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Last updated on April 18, 2014 at 10:53 EDT

Wrinkles Predict Bone Fracture Risk

June 9, 2011

(Ivanhoe Newswire) — It’s not just skin and bones! Wrinkles may be able to predict a woman’s bone fracture risk, according to this study. The severity and distribution of skin wrinkles and overall skin quality could tell the story of bone mineral density in early menopausal women.

The findings were presented this month at the Endocrine Society Meeting in Boston, Mass., by Lubna Pal, associate professor in the Department of Obstetrics, Gynecology & Reproductive Science at Yale School of Medicine.

“Skin and bones share common building blocks””proteins, and aging is accompanied by changes in skin and deterioration of bone quantity and quality,” Lubna Pal, associate professor in the Department of Obstetrics, Gynecology & Reproductive Science at Yale School of Medicine, was quoted as saying.

Pal and her research team studied this theory in a subgroup of early menopausal women within three years of their last menstrual period. The investigators assessed skin wrinkles at 11 locations on the face and neck using a pictoral scale in 114 of the enrollees, and assessed skin rigidity at the forehead and the cheek using a device called the durometer. Skeletal mass and density were studied by dual X-ray absorptiometery as well as by a portable heel ultrasound device.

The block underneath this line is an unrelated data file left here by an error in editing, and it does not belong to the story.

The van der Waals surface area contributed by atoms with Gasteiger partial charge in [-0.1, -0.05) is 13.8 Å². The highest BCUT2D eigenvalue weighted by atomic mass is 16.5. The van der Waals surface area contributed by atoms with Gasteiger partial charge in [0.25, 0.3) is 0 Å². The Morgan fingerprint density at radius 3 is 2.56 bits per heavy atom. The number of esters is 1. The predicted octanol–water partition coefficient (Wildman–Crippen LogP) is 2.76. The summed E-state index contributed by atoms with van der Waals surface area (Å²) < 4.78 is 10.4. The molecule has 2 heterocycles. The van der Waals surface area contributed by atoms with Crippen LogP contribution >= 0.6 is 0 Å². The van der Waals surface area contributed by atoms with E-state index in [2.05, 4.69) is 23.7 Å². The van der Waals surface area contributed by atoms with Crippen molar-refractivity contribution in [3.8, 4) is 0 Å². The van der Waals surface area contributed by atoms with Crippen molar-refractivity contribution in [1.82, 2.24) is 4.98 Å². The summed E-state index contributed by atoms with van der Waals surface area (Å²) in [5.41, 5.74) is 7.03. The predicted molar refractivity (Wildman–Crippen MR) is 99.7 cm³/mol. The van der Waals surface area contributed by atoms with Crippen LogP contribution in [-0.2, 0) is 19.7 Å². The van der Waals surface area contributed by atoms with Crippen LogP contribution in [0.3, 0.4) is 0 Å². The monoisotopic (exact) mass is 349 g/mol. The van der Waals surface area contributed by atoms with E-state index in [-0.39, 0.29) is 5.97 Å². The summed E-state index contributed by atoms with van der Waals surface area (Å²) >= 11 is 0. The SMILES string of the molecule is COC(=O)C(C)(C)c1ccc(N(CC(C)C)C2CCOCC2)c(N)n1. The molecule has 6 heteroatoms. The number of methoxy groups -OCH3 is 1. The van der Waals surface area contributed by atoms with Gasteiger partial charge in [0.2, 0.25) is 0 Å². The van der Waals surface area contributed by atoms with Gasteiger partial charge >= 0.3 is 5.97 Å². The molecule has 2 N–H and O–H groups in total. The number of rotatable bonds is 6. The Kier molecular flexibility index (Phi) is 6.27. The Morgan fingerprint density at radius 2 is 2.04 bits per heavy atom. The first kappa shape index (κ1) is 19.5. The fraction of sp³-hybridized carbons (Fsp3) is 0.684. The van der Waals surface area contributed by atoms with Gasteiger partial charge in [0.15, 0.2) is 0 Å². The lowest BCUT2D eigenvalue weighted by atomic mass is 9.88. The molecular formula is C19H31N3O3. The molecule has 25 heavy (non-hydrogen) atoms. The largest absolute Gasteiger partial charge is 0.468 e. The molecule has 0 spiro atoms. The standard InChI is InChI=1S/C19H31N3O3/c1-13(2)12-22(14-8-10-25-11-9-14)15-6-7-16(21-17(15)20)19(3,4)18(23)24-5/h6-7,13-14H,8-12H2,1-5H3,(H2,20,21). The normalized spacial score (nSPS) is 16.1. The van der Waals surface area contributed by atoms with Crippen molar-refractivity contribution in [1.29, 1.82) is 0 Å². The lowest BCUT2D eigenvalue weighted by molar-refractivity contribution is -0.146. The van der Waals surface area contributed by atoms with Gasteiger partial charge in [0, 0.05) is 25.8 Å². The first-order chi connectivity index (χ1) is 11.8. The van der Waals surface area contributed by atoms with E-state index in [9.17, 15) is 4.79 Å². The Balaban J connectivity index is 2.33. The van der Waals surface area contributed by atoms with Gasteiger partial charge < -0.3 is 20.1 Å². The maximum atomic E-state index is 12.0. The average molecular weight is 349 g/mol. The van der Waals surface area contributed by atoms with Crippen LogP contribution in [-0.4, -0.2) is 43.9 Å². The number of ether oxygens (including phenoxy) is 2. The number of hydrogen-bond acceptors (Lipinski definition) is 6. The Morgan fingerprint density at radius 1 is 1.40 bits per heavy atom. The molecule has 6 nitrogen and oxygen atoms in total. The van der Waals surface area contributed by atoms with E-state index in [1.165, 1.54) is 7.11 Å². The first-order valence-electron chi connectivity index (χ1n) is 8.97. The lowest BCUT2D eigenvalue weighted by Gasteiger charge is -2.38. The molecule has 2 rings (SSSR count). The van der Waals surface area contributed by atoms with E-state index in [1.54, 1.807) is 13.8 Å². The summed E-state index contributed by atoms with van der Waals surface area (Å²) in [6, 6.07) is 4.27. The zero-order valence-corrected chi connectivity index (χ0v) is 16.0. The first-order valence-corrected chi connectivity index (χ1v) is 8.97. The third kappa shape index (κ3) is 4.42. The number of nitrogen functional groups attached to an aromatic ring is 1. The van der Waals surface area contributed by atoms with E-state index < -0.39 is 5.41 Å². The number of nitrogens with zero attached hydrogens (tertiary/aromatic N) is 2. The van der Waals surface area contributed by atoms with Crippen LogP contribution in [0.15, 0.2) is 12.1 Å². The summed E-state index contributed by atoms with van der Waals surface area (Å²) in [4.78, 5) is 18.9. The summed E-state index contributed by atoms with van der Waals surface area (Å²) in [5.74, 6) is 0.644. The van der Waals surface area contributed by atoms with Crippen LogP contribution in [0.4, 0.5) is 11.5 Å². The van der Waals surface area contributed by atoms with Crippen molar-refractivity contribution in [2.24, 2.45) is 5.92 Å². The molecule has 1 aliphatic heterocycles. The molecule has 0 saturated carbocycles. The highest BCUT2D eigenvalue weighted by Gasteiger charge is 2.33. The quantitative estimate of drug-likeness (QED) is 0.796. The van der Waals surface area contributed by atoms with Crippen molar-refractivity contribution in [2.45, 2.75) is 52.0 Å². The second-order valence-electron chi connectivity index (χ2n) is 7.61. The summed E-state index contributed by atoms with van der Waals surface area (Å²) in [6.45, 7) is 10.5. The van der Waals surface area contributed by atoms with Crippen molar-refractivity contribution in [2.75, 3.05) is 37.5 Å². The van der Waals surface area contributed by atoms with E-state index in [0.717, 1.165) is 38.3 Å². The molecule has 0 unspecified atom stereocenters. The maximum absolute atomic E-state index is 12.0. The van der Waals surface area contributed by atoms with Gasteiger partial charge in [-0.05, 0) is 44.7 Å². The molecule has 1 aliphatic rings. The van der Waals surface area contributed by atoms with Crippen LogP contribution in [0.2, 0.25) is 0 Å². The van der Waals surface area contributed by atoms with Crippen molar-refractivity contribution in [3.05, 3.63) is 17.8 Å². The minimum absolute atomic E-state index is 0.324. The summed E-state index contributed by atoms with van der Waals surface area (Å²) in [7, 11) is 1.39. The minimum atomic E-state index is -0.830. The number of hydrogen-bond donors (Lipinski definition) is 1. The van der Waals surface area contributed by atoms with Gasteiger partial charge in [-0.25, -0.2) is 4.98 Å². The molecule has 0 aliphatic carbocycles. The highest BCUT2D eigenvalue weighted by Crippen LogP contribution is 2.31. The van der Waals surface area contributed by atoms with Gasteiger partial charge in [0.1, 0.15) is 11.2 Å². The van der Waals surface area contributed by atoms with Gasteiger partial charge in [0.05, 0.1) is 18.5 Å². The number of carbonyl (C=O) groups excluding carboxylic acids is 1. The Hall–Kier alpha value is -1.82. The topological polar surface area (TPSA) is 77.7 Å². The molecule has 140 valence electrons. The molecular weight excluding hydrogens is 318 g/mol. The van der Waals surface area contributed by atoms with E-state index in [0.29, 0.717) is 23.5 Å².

“We found that deepening and worsening skin wrinkles are related to lower bone density among the study participants,” said Pal, who is director of the Reproductive Aging and Bone Health Program at Yale. “The worse the wrinkles, the lesser the bone density, and this relationship was independent of age or of factors known to influence bone mass.”

In contrast to the skin wrinkles, Pal further noted, higher durometer scores”“indicating higher skin rigidity””related to better bone density.

“Our findings that the appearance and physical properties of the skin can reflect the quality of the skeleton are noteworthy because this may allow clinicians to identify fracture risk in postmenopausal women ‘at a glance’ without depending on costly tests,” said Pal.

SOURCE: Endocrine Society Meeting held in Boston, Mass. on June 6, 2011